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The Plausibility of Life: Resolving Darwin's Dilemma

The Plausibility of Life: Resolving Darwin's Dilemma

Wednesday, January 25, 2006

The New York Academy of Sciences

Presented By

Presented by the Readers and Writers Program


Speaker: Marc Kirschner, Harvard University, author

Dr. Marc Kirschner will discuss his latest book The Plausibility of Life: Resolving Darwin's Dilemma, which he co-authored with John C. Gerhart.

In the 150 years since Darwin, the field of evolutionary biology has left a glaring gap in understanding how animals developed their astounding variety and complexity. The standard answer has been that small genetic mutations accumulate over time to produce wondrous innovations such as eyes and wings. Drawing on cutting-edge research across the spectrum of modern biology, Marc Kirschner and John Gerhart demonstrate how this stock answer is woefully inadequate. Rather they offer an original solution to the longstanding puzzle of how small random genetic change can be converted into complex, useful innovations.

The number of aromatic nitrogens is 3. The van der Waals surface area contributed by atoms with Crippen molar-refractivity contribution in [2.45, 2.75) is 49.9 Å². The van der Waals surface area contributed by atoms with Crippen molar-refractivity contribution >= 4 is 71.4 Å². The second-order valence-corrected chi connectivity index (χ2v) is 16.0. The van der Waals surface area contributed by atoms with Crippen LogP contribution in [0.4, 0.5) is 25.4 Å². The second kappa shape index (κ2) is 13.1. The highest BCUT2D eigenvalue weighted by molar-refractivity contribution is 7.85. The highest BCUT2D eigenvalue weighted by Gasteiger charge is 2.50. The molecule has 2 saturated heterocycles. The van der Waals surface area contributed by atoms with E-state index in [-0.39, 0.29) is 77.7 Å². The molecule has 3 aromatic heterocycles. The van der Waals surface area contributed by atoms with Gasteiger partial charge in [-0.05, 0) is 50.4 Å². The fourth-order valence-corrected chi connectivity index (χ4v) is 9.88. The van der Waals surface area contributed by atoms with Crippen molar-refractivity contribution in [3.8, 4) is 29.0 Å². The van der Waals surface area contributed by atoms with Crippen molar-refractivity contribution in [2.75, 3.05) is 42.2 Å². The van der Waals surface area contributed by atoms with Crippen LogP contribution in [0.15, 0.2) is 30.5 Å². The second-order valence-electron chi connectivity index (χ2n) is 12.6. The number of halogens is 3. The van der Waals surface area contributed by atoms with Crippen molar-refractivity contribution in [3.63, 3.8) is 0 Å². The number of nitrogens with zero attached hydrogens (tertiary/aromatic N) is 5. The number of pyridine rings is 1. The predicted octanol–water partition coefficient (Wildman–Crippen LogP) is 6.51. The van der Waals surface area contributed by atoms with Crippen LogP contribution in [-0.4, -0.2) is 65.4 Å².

In a new theory they call "facilitated variation," Kirschner and Gerhart elevate the individual organism from a passive target of natural selection to a central player in the 3-billion-year history of evolution. In clear, accessible language, the authors invite every reader to contemplate daring new ideas about evolution. By closing the major gap in Darwin's theory Kirschner and Gerhart also provide a timely scientific rebuttal to modern critics of evolution who champion "intelligent design."

Marc W. Kirschner is professor and chair, Department of Systems Biology, Harvard Medical School. He is a member of the National Academy of Sciences and the American Academy of Arts and Sciences, and has served on the Advisory Committee to the Director of the National Institutes of Health and as President of the American Society for Cell Biology.

"Complex living systems are plausible only if evolution can plausibly generate them. The authors show how this has been achieved by providing many detailed examples to illustrate their theory of facilitated variation. They reveal what might be called the grammar of evolved systems, the flexible organization of processes which allows change by accretion and rearrangement. What emerges is the interesting consequence that it is life by design that is implausible."-Sydney Brenner, Salk Institute